The third moment comes upon the first two. We see modernity cause all that is described to disappear, then we see this disappearance disappear. In this way a loss of life, and a loss of death is witnessed. It is here that we see the last moment. If we think of a specific holocaust, the historical loss of six million Jews during the Second World War, we see that the National Socialist description of the Jews took away their lives and took away their deaths. For those who were killed were exterminated, liquidated, in the name of solutions. The Jews lose their lives because they have already lost their deaths. For it is this loss of death that allows the Nazis to ‘remove’ the Jews. That is to say, if the Jews lose their deaths then the Nazis, by taking their lives, do not murder. This knowledge, that is National Socialism, will, in taking away life, take away the possibility of losing that life (death becomes wholly naturalized). This must be the case so that there is no loss in terms of negation. In this way National Socialism emulates the ‘form’ of nihilistic discourse. There is nothing and not even that. There is an absence and an absence from absence. (This is the form Nietzsche’s joyous nihilism took.) So we will not have a lack which could allow the imputation of metaphysical significance.

The life that is lost is always lost before its death. They who lose their life are already lost in terms of epistemic description. When their life is ‘physically’ lost it is unable to stop the disappearance of that life, and the death of that life. So the living-dead are always unable to die; death is taken away from them before their life, in order that their life can be made to disappear without trace and without ‘loss’. Thus, the living are described in the same manner as the dead. Modern discourse cannot, it seems, discriminate between them.

In some sense, it takes a loss of life and a loss of death to engender ‘holocaust’. For it is this which forbids the registration of any significance—any significant difference between life and death. ‘Modern’ description has no ability to speak differently about lost lives, because before any physical event ‘dissolution’ has already begun to occur (all that remains is for the bodies to be swept away). The preparation is carefully carried out so that a ‘nonoccurrence’ can occur.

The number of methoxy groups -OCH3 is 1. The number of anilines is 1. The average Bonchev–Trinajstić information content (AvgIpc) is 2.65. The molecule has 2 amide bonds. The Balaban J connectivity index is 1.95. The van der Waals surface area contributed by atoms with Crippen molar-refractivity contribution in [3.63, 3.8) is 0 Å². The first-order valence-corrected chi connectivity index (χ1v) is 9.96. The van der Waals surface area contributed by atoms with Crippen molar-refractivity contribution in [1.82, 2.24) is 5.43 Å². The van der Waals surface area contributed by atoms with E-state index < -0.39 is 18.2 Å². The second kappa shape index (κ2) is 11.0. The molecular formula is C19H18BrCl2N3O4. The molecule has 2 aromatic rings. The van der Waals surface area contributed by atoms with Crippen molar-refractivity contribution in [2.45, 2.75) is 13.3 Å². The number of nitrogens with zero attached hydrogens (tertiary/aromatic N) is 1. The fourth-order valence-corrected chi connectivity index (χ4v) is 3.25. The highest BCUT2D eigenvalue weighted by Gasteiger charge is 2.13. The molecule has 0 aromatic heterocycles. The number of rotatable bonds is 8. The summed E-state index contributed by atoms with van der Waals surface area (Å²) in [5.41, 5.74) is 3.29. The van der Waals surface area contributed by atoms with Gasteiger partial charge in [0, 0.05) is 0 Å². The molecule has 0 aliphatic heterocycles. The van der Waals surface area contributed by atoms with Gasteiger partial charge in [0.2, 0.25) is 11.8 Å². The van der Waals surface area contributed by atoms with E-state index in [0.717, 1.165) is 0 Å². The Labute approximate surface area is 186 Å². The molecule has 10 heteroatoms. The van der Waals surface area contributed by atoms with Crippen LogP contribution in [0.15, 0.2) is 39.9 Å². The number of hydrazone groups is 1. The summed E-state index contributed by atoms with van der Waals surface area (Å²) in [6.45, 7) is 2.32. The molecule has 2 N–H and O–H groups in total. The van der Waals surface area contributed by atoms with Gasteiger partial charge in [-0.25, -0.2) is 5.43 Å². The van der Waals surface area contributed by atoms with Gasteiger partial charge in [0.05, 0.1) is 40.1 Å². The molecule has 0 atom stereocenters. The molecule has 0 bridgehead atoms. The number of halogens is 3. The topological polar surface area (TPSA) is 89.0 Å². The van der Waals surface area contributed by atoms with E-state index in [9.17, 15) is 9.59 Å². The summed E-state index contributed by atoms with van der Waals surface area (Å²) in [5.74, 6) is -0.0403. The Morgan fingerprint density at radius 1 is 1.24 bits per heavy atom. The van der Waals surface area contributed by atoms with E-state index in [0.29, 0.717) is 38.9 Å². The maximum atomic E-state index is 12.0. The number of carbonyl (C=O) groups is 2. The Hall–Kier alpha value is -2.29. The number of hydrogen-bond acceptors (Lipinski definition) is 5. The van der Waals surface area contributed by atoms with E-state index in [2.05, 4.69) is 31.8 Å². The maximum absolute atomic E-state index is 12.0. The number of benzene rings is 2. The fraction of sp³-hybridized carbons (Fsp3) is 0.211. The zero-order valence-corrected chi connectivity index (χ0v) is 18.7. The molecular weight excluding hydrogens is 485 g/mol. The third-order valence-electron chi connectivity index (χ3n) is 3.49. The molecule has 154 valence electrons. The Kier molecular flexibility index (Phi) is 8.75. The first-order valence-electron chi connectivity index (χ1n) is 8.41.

The fundamental and foundational neutrality in modern discourse is here extremely noticeable. Its inability to speak significantly, to speak ‘real’ difference, carries all peoples and persons away. In ‘modern’ death there are no people, no one dies. Here we see the de-differentiating effect of nihilism. Bodies come apart as different discourses carry limbs away. This cool epistemic intelligibility of a Dionysian frenzy fashions whole systems of explanatory description."

from Conor Cunningham's Genealogy of Nihilism: Philosophies of Nothing and the Difference of Theology

Thursday, February 4, 2010

Three Observations by Philip Reiff:

The present age, rather, is one in which everything is so very signifying because everything takes its significance from our relentless signifyings, and signifyings of signifyings. This is what culture as criticism has come to. The intellectualization of the world signifies its relentless profaning--its only profaning. Such a signifying would, of our ready-makings, signify that there is nothing to signify except ourselves signifying. Everything can mean everything is the profanation of that order in which, were we in it, "all things are possible."


"'Every new construction becomes a new ministry.' [Kierkegaard] Cultural pluralism and privatized religiosities--the pneuma beating false time in two intimate circles of dancers round the ideal of creative Selfhood--are the representative structures of endless deconversion cults which produce those new ministries which moralize the demand for endless order-hopping. The intellectualization of culture is the condition for the vulgar profusion of theorists almost self-consciously offering their practices as The Way for Awhile."


"Sacred order is a world without [Freudian] repression. The world of repression is built upon the death throes of sacred order. That is why repressions must fail. If they succeeded, then they would not be repressions but truths so commanding that we would fear and tremble at the thought or feeling of disobedience. That fear and trembling would be a self-betrayal, the self-defeated in its very act of disobedience.

As obedience in sacred order--a historic faith--fails, repression succeeds it. The mastery/repression, by Freud himself and others easily, of sacred order itself is the ultimate danger to our Reason. Coming as it does at the end of a historic sacred order, its registrations uncommanding and yet troubling, repressions are treacherous surrogates of command. So they set some condition for doing what is not to be done. Repressions represent negational mindings of a sacred order at the end of its historical tether."

- Philip Rieff, Sacred Order/Social Order: Crisis of the Officer Class - The Decline of the Tragic Sensibility